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In 1952, Czechoslovakia adopted a whole new family of small arms, including the vz.52 pistol, vz.52 rifle, and vz.52 light machine gun. The rifle and LMG were both chambered in the Czech 7.62x45mm cartridge, and both would be adapted to the Soviet standard 7.62x39mm a few years later, in 1957. Very shortly thereafter, the Czechs would also introduce a heavier universal machine gun version in 7.62x54mmR under the designation UK vz.59 (universal machine gun model 59).
The UK 59 was basically a scaled up sibling of the vz.52 and vz.52/57 machine guns, although it fed from a belt only, where its smaller predecessors had allowed either belt or magazine feed. It used a pivoting locking block system much like the Walther P38 and Beretta pistols, in conjunction with a long stroke gas piston much like that of the vz.26 light machine gun.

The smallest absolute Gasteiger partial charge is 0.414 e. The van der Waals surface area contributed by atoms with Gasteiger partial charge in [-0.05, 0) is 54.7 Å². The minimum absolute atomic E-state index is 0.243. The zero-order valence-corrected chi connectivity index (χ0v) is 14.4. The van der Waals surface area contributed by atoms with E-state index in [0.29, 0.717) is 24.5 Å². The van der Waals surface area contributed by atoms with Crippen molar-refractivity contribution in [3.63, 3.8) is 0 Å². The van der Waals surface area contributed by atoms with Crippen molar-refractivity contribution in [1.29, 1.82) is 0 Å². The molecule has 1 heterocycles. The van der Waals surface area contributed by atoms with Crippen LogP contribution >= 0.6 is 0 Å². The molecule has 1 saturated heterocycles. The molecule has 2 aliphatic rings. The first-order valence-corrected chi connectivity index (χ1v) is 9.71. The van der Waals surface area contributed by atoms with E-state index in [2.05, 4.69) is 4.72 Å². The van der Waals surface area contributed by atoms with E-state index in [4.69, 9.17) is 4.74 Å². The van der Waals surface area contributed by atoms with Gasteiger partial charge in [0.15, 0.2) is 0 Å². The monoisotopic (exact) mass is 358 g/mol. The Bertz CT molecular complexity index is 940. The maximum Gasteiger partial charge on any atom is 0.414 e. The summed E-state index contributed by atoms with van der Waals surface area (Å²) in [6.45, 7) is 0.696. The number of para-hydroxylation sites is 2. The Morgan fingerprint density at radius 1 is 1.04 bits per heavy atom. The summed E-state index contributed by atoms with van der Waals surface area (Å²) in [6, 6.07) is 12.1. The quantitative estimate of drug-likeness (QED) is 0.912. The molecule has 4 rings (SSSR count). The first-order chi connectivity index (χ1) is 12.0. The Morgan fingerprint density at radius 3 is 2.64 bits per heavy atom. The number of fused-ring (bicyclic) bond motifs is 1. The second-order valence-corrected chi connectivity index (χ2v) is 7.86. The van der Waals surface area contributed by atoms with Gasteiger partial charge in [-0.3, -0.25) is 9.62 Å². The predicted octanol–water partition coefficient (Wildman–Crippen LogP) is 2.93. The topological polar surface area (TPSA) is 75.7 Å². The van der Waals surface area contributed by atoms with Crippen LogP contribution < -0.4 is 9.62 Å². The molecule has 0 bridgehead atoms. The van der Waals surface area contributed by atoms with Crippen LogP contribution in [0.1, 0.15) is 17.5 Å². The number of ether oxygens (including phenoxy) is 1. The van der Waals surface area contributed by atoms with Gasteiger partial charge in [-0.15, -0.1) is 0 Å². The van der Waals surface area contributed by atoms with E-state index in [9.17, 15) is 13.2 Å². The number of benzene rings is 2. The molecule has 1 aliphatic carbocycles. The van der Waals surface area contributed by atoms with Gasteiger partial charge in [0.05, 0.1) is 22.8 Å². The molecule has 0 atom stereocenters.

The weapon did not see much interest outside of Czechoslovakia, although it does remain in service in that region in the modernized 7.62x51mm iteration.
Thanks to Marstar for letting me examine and shoot their UK vz.59!
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At Forgotten Weapons I think the most interesting guns out there are the most obscure ones. I try to search out experimental and prototype weapons and show you how they work, in addition to more conventional guns that you may not have heard of before. You’re much more likely to find a video on the Cei Rigotti or Webley-Fosbery here than an AR or Glock. So, do you want to learn about something new today? Then stick around!